• Stay organised – An untidy desk can have a negative impact on your productivity, so try to make sure that you’re regularly tidying and organising your work space. Ensure that the items that you use daily are in reach, and store everything else that you use less frequently in your desk drawers or in a filing cabinet if you have one.

Work life balance

When you’re spending so much of your time at home for both your working time and your leisure time, it can be easy to let the two spill over into each other. When there’s no commute home to contend with, it can be tempting to finish off that PowerPoint presentation, for example, long after the working day was due to end. However, it’s important to maintain a positive work life balance while you’re working from home.

Try to keep a clear divide between when your working day ends and your leisure time begins. You could do this by calling a friend or a family member to have a catch up, or by reading a couple of chapters of that book that you’ve been meaning to finish. Incorporate this into your daily routine to allow yourself the opportunity to start to switch off from work and relax into your leisure time.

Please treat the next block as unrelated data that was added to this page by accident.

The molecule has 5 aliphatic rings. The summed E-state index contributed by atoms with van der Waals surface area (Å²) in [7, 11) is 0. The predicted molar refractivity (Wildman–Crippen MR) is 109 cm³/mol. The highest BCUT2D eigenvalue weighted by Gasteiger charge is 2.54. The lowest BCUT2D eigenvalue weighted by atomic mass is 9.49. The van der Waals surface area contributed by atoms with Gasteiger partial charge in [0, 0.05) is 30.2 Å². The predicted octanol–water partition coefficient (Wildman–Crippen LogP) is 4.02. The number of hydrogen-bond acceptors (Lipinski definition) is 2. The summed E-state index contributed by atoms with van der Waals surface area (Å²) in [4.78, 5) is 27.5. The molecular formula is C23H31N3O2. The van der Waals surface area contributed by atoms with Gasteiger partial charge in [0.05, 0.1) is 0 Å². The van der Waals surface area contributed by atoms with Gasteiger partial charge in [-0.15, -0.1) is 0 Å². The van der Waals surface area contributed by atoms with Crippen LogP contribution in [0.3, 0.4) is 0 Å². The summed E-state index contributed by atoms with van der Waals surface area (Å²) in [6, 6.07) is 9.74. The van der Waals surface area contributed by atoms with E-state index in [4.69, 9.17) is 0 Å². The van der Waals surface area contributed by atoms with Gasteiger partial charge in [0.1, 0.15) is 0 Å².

When you’re working from home, it can be easy to forget to have regular breaks throughout the day. However, breaks are still just as important when you’re home working as when you’re working in the office. If you find yourself forgetting to take a break, you could set alarms throughout the day to remind yourself to get up and move around. This could help you to retain your focus and concentration levels throughout the day.

Communicate

When you’re not seeing your colleagues every day, you may find that the regular interaction that comes with working in the office can start to drop off. It’s therefore important to maintain consistent levels of communication with your team. There are a number of video conferencing services that can help maintain a certain level of face to face interaction between your team, even when you’re not seeing each other in person.

You should also encourage your managers to regularly check in with their teams via video or conference calls. This can help to give your team a chance to talk through any questions or concerns that they may have with their line manager so they can then provide them with support where needed.

As well as scheduling in video calls to run through work projects, you could also use them for company update meetings and social events. A virtual team quiz on a Friday afternoon could be a great way to boost morale and catch up with the team ahead of the weekend.

While working from home can take some getting used to, particularly if you’re used to working in a busy environment, ensuring that you maintain a routine, prioritise a positive work life balance and maintain good levels of communication can help to make the transition easier for you and your team.